It was the third terror strike on a Sinai resort in less than two years and, once again, it happened as Egyptians were enjoying a national holiday.
Police on Tuesday said they had detained for questioning 10 people - three of whom had arrived in Dahab a day before the attack and tried to leave the resort in a car with false number plates 15 minutes after the explosions.
The police said they did not know whether the explosions on Monday - timed for maximum destruction in a promenade of bars, restaurants and shops in the early evening - were caused by suicide bombers or bombs on timers.
"The theory is not clear yet," cabinet spokesman Magdy Rady said.
Police divers worked to retrieve body parts from the shallow waters of the sea as workers swept shards of glass from the streets on Tuesday morning.
Nearby, outside the supermarket where one blast occurred, a tiny shoe covered in blood lay on top of a baby stroller. Witnesses said the stroller belonged to foreign twin infants who they said looked European.
Russian Valentina Zharikova
receives treatment at a hospital
One twin was inside the shop with the mother when the blast occurred, and the other outside in the stroller, said Mohammed Emad, 16, who sells spices at the market and whose hand was hurt by flying glass.
The boy said he went with the mother and twins to hospital, where one of the twins died and the mother remained severely wounded. "I pushed the stroller away out of the doorway" after the blast, he said.
Another witness said tourists did not know where to run as the blasts kept coming.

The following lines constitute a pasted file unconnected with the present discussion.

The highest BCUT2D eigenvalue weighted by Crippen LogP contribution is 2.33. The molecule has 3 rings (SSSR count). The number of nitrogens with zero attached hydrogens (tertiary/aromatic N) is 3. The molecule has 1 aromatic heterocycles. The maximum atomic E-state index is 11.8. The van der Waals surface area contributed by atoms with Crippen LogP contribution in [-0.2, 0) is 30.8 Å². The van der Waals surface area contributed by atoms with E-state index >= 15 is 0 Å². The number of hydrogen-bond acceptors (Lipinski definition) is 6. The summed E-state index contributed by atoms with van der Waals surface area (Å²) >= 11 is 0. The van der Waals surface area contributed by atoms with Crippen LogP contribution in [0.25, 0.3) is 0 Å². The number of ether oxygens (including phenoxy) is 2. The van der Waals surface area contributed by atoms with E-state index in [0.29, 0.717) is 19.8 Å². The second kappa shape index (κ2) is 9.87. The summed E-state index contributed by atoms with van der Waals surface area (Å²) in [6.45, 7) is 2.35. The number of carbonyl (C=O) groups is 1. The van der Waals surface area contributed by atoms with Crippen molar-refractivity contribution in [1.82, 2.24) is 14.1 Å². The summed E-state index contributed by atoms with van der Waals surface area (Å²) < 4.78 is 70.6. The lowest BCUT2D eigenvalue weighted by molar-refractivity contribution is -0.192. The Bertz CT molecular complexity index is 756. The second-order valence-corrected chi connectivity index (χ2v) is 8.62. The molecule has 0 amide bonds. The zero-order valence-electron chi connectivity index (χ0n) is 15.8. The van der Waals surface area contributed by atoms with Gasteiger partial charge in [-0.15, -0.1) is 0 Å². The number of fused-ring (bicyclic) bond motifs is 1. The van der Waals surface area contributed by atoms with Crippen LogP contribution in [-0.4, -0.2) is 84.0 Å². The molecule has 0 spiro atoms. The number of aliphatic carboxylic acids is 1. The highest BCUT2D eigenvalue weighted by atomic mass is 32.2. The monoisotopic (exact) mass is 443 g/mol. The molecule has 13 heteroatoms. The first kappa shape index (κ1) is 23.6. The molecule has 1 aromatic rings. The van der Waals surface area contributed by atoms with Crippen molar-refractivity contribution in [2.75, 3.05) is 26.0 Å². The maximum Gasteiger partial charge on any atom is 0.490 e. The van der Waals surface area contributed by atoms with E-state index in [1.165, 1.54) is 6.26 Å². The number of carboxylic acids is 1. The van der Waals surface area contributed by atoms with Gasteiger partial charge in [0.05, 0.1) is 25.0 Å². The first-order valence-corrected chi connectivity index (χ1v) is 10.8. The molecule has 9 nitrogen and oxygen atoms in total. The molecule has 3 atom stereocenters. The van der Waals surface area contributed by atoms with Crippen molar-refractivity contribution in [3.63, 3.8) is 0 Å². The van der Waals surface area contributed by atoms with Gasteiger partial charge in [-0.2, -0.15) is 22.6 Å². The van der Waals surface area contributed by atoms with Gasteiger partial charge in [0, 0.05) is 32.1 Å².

"I heard the first bomb, I started running. When I heard the second one, we were still running," said Johanna Sarjas, a journalist from Finland who was on holiday.
"It was chaotic because we didn't know in which direction to run. You didn't know where the next bomb would come from," she said.
A Dahab resident sits next to one
of the three blast sites
Habib el-Adly, the interior minister, put the death toll at 23 - 20 Egyptians and three foreigners. But Sinai hospital officials said that an Egyptian man had died of his wounds, bringing the toll to 24.
Rady said later on Tuesday that 18 people had died - 12 Egyptians and six foreigners. The discrepancy in tolls could not be explained.
Dr Hazem Ahmed of Sharm el-Sheik Hospital said 85 people were wounded - a figure that Rady confirmed. His hospital had admitted 10 foreign patients.
One of the dead was a 10-year-old German boy, whose mother and male family friend were wounded, the German foreign ministry said. Police said one Russian and one Swiss were killed, but el-Adly would not confirm those nationalities.
At least three Israelis also were hurt in the attack.
Some tourists in Dahab said they were not deterred.
Sandals remain in a pool of blood
at a bombing site
Aurore Trepo, 27, a Frenchwoman who arrived hours before the blasts, said she was shocked by the attack, "but I don't want this to change my holiday plan. My mom wants us to go back to France, but I think we will stay".
Her boyfriend, Matthiew Leuwerf, 29, concurred, saying: "I don't want to change my plans because of terrorists."